The Dragon in my Garage
The principle that "extraordinary claims require extraordinary evidence" seems to sort out a lot of "anecdotal evidence" and get to the point at once.
An extraordinary claim is one, which is outside what science has discovered. The natural laws are connected. The evidence in one field is supported by evidence in another, take evolution as an example.
If an extraordinary claim were true, we would have to re-evaluate large parts of our worldview. To accept such a claim, the evidence for it must be at least as good as the evidence on which we constructed our worldview. The more extraordinary the claim the more evidence is required.
The difference between an ordinary an a "normal" claim is illustrated by Carl Sagans The Dragon in the Garage, a story from "The Demon Haunted World". Carl Sagan points out that believing an invisible dragon lives in my garage, doesn't make the claim to be true.
What does it mean to say that a Dragon exist if you aren't able to explain what is meant by that. Claims that aren't falsifiable - they cannot be proven wrong - are worthless, whatever value they might have to magical thinking.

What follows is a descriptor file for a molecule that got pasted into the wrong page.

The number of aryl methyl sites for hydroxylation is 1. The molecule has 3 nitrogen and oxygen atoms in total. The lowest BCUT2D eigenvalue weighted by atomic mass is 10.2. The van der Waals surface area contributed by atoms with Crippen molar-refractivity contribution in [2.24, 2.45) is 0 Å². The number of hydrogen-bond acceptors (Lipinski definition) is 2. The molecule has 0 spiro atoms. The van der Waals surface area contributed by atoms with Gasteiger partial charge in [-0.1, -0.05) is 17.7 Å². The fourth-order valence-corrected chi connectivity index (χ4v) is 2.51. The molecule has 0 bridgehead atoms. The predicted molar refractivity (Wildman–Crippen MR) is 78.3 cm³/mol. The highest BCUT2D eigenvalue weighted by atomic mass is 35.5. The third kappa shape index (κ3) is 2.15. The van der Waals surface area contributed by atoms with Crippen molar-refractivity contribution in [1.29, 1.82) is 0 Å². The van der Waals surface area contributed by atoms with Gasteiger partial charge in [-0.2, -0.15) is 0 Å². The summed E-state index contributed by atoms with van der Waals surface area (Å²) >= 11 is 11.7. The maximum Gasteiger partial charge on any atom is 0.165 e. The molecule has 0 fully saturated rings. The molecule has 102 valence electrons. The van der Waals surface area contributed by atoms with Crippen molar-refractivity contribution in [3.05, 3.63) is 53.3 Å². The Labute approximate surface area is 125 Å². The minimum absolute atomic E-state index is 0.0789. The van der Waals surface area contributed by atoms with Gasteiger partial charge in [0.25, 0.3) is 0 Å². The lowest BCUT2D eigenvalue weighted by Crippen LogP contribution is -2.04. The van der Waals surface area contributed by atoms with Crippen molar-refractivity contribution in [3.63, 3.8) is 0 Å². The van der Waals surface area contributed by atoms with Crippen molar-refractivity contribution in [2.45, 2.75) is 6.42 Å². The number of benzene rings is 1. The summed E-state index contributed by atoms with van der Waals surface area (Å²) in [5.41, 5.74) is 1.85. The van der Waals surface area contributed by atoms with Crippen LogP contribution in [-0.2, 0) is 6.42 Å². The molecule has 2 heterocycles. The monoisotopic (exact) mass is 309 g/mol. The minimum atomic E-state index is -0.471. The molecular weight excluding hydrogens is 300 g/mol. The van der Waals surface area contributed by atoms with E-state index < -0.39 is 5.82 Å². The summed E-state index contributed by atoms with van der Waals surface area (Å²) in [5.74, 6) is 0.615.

In this article from Red Nova called Do Extraordinary Claims Really Require Extraordinary Evidence? they mention Humes argument about the proportionality between the extraordinary claims and the evidence:
Humes argument about the proportionality between the extraordinariness of claims and the evidence necessary to back them up can be interpreted as saying that the a priori probability we attach to miracles is much lower than the a priori probability we grant to any natural phenomenon, because we have daily experience of phenomena that can be explained naturally, and rarely, if ever, do we even need to consider supernatural causes.Maybe it's the process that needs to be extraordinary and not necessarily the final evidence.
Hume’s argument illuminates important points about the relationship between evidence and hypothesis in both science and pseudoscience. Sagan (and other scholars before and after him) was right: extraordinary claims do require extraordinary evidence.